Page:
and written by the widely respected historian Ernest Kurtz,
Ph.D and published by Hazleden, offer differing versions
of his career path thereafter.
It On," (p. 101) reports Silkworth became a specialist
in neurology, a domain that sometimes overlaps psychiatry,
and entered private practice in the 1920's. It says Silkworth
invested his savings in a stock subscription for a new,
private hospital. "Pass It On" says Silkworth's
investment came with the promise of a staff position when
the hospital was built. But, the report says Silkworth lost
everything in the stock market collapse of 1929. And,"Pass
It On" quotes Bill Wilson as saying that Silkworth,
in desperation, went to Towns in 1930 for compensation of
about forty dollars a week, plus board.
(p. 22) reports that after he received his medical degree
NYU, Silkworth began a coveted internship during 1900 at
Bellevue Hospital, 462 First Avenue (27th. Street), in Manhattan.
It says that in 1924-after completing specialty training
as a neuro-psychiatrist---Silkworth became medical director
of Towns. "Not-God" notes that Dr. Silkworth estimated
his patients' rate of recovery, until Bill Wilson came along,
at "approximately only two percent."
"Pass It On" and "Not-God" show a six-year
difference in Silkworth's arrival date at Towns.
third source offers a wider time differential but more information
about Silkworth. The respected Journal of Studies on Alcohol,
published monthly by The Center of Alcohol Studies at Rutgers
University, New Brunswick, New Jersey reports Silkworth
arrived at Towns in 1932. An article by Leonard Blumberg,
(Professor of Sociology, Temple University, Philadelphia
Vol. 38. No. 11, 1977, "The Ideology of a Therapeutic
Social Movement: Alcoholics Anonymous") says Dr. Silkworth
worked at Towns from 1932 until his death in 1951.
entire career had a psychiatric emphasis. He was a member
of the psychiatric staff at the US. Army Hospital in Plattsburgh,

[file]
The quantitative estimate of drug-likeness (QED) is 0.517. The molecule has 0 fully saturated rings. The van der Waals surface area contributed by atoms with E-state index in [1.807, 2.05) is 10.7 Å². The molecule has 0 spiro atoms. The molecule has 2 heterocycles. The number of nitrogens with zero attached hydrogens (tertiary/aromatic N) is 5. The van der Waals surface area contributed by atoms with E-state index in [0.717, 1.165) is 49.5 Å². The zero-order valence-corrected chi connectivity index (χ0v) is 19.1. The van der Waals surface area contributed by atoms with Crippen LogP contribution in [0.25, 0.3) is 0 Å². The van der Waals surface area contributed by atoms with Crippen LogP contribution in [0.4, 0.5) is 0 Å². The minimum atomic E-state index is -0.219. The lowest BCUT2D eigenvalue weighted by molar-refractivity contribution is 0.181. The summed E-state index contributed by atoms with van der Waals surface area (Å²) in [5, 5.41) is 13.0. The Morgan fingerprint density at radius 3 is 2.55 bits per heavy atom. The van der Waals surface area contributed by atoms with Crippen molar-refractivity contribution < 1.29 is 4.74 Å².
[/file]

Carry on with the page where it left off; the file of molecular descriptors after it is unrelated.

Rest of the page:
New York, for two years (1917-1919) during World War I.
Silkworth also served as associate physician at the Neurological
Institute of Presbyterian Hospital in Manhattan from 1919
to 1929. He had also been connected with Broad Street Hospital.
Blumberg article leaves room for speculation about the circumstances
under which Silkworth left the prestigious Presbyterian
Hospital in 1929. It concludes that he probably was laid
off during a staff reduction following the stock market
crash of that same year. The article does not attempt to
fill the time vacuum of approximately three years until
it says Silkworth went to Towns.
of his starting date at Towns, Wilson said Silkworth's arrival
there was the turning point in the doctor's life. Nearly
all sources agree that he worked there approximately nineteen
Dr. Silkworth was a major influence in persuading the management
of Knickerbocker Hospital in upper Manhattan to set aside
a small ward, beginning in 1945, for the treatment of alcoholics.
Knickerbocker was the first general hospital in New York
to do so. (This is significant because many general hospitals
at that time would not admit alcoholics as alcoholics. Their
doctors had to admit them under false diagnoses.) Dr. Silkworth
served six years at Knickerbocker as director of alcoholic
treatment, attending an estimated seven thousand alcoholics.
Teddy R., a nurse who was an AA member, ran the alcoholism
ward. Figures as to costs at Knickerbocker are unconfirmable.
But, the fees and other expenses there were much less than
at Towns, where patients paid $125.00 for one week of treatment,
during the early and mid-1930's. At Knickerbocker, drunks
off the street with no financial resources were de-toxified.
Duncan Silkworth died Thursday morning, March 22, 1951 of
heart attack at his home, 45 W. 81st. Street, New York.
He and his wife, Marie, had lived in Manhattan during their
later years. But, it's known that he commuted for part of
the time he worked in New York from a home in Little Silver,
New Jersey. Today, there's a train station about one block
away from that house, which-as of this writing -- is still